Comments (8) + TrackBacks (0) | Category: Business and Markets | Drug Development | Drug Industry History | Drug Prices


COMMENTS

1. Curious Wavefunction on September 10, 2007 6:55 AM writes...

What are the benefits of atorvastatin over lovastatin? Both of them seem to provide very similar effects, but the difference in cost is considerable.

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2. milkshake on September 10, 2007 7:44 AM writes...

Lipitor has a quite complicated metabolism, with couple of active metabolites that account for 2/3 of the actual activity.

Nowadays most companies would drop such a candidate in preclinical stage simply because identifying, characterizing and following such active metabolites adds to the development cost and it can also result in unpredictable drug-drug interactions. Yet Lipitor does not have these (except for the grapefruit juice problem)

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3. Curious Wavefunction on September 10, 2007 8:30 AM writes...

Thanks for the info. I did some digging and in Foye's medicinal chemistry book (2002 ed.), saw that atorva has a better t1/2 and bioavailability than lova. The complicating metabolites could possibly contribute to these I guess.

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4. Still Scared of Dinosaurs on September 10, 2007 9:34 AM writes...

There are so many problems with the pre-approval projections of market size that you’d need a week of posts just to get started, but even worse are the add-on scenarios of probably market share that accompany them. The hand waving gets so intense that you expect some of these turkeys to fly, at least until the actual sales numbers come in. Yet, when all the assumptions are glossed over and the math is done, it seems like every estimate is $1B a year in sales. What they don’t tell you is that the 95% confidence intervals for profits are between an $800M loss and a $10B gain with a decidedly right-skewed distribution.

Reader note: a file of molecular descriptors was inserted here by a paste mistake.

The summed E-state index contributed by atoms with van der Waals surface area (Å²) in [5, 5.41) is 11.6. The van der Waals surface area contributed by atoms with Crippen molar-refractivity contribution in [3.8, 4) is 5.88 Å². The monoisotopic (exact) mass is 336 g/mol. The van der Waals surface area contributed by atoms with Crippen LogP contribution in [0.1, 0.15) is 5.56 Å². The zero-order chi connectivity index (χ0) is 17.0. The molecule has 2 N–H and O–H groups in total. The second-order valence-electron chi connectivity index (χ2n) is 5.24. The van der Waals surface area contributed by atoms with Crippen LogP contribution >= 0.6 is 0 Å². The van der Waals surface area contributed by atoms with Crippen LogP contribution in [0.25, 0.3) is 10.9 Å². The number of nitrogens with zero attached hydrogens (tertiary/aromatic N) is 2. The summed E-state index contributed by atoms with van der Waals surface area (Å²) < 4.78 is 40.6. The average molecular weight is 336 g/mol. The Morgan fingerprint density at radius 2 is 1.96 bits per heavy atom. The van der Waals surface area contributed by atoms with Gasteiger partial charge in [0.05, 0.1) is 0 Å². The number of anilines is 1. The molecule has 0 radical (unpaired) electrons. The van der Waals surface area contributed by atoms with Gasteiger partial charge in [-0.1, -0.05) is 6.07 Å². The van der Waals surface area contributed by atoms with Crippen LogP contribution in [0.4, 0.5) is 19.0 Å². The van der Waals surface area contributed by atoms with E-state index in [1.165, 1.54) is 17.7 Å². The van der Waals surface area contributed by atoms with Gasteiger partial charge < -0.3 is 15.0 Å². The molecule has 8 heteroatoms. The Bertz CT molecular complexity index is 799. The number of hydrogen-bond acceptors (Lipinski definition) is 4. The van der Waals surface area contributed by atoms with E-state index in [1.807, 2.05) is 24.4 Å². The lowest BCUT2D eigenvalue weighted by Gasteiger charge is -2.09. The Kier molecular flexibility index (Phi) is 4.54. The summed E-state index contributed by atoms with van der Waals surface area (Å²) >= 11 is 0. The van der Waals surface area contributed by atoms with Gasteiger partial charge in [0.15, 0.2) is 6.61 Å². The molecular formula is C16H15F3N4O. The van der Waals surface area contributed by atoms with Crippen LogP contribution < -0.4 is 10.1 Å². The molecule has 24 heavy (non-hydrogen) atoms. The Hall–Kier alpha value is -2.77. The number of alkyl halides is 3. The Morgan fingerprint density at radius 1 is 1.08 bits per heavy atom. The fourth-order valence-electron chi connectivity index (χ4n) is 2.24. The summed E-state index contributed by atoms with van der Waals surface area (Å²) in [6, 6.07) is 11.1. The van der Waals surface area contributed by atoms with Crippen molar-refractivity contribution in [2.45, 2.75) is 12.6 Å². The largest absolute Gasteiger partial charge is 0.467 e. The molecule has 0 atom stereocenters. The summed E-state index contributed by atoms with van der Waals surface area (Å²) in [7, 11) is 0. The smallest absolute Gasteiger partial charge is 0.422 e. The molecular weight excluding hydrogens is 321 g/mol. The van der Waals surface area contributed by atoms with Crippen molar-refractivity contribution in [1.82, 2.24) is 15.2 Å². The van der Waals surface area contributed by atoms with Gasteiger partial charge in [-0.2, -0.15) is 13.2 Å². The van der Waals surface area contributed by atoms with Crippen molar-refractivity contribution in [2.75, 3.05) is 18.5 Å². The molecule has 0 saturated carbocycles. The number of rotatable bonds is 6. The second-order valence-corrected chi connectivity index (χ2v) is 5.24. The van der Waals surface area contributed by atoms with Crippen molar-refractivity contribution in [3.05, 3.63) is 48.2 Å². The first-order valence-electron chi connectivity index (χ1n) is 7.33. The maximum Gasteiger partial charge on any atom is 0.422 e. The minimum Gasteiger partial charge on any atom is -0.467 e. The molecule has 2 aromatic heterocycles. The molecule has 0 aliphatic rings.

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5. Eric M on September 10, 2007 10:18 AM writes...

The real problem is post approval. On patent level timescales, billion dollar drugs are discrete, not continuous. Plowing all of your profits back into research, expecting to repeat your success is a recipe for a painful lesson in statistical mechanics. Good luck finding a manager willing to send out blockbuster profits as dividends.

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6. RKN on September 10, 2007 3:44 PM writes...

What are the benefits of atorvastatin over lovastatin?

Not sure about ator-, but lova- is pretty impotent relative to the modern statins, being it was (I think) one of the first statins approved. I was on lova- for a brief time before switching to simva- (Zocor). The improvement in terms of LDL drop was marked, nearly 50 mg/dL, IIRC. All other factors constant, more or less.

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7. malcolm on September 11, 2007 12:33 AM writes...

An even better example is Ramipril-just another ACE inhibitor-predictably a minor addition to a well established group. Also one of the most unstable and difficult to formulate. The consderable advantages over many of the others in the group could never be predicted because they only became apparent during statistically significant comparative studies which could never be deduced from early preapproval work

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8. Grubbs the cat on September 11, 2007 6:10 AM writes...

With respect to the last paragraph I think a number of companies have already reacted that there is a big image incentive by engaging in neglected diseases. At least my own company opened a research institute a few years back focussing on TB, malaria, Dengue and the like.
I am convinced that keeping the social pressure up and reminding the industry on their responsibility will (maybe sometimes slowly) move the big battleships on the right course...